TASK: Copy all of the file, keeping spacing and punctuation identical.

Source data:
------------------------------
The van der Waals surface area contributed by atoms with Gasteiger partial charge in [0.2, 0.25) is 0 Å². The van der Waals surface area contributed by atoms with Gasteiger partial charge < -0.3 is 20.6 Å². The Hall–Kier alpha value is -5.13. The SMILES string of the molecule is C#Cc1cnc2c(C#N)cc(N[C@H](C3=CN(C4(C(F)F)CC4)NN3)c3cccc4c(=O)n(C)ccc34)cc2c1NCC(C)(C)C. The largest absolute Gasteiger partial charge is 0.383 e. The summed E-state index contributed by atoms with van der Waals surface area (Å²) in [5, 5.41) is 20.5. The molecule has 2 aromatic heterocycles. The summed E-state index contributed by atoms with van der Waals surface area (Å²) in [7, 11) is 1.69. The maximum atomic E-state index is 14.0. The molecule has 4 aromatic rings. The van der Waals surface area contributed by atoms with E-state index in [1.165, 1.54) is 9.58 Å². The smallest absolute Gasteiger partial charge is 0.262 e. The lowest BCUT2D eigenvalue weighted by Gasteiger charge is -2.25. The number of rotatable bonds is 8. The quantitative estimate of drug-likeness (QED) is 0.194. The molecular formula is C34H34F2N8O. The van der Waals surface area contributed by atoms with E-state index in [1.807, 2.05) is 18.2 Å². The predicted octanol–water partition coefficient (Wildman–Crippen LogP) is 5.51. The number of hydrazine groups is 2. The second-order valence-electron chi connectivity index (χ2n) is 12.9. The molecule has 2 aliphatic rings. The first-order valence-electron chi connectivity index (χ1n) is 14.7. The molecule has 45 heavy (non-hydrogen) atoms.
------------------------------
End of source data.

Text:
The van der Waals surface area contributed by atoms with Gasteiger partial charge in [0.2, 0.25) is 0 Å². The van der Waals surface area contributed by atoms with Gasteiger partial charge < -0.3 is 20.6 Å². The Hall–Kier alpha value is -5.13. The SMILES string of the molecule is C#Cc1cnc2c(C#N)cc(N[C@H](C3=CN(C4(C(F)F)CC4)NN3)c3cccc4c(=O)n(C)ccc34)cc2c1NCC(C)(C)C. The largest absolute Gasteiger partial charge is 0.383 e. The summed E-state index contributed by atoms with van der Waals surface area (Å²) in [5, 5.41) is 20.5. The molecule has 2 aromatic heterocycles. The summed E-state index contributed by atoms with van der Waals surface area (Å²) in [7, 11) is 1.69. The maximum atomic E-state index is 14.0. The molecule has 4 aromatic rings. The van der Waals surface area contributed by atoms with E-state index in [1.165, 1.54) is 9.58 Å². The smallest absolute Gasteiger partial charge is 0.262 e. The lowest BCUT2D eigenvalue weighted by Gasteiger charge is -2.25. The number of rotatable bonds is 8. The quantitative estimate of drug-likeness (QED) is 0.194. The molecular formula is C34H34F2N8O. The van der Waals surface area contributed by atoms with E-state index in [1.807, 2.05) is 18.2 Å². The predicted octanol–water partition coefficient (Wildman–Crippen LogP) is 5.51. The number of hydrazine groups is 2. The second-order valence-electron chi connectivity index (χ2n) is 12.9. The molecule has 2 aliphatic rings. The first-order valence-electron chi connectivity index (χ1n) is 14.7. The molecule has 45 heavy (non-hydrogen) atoms.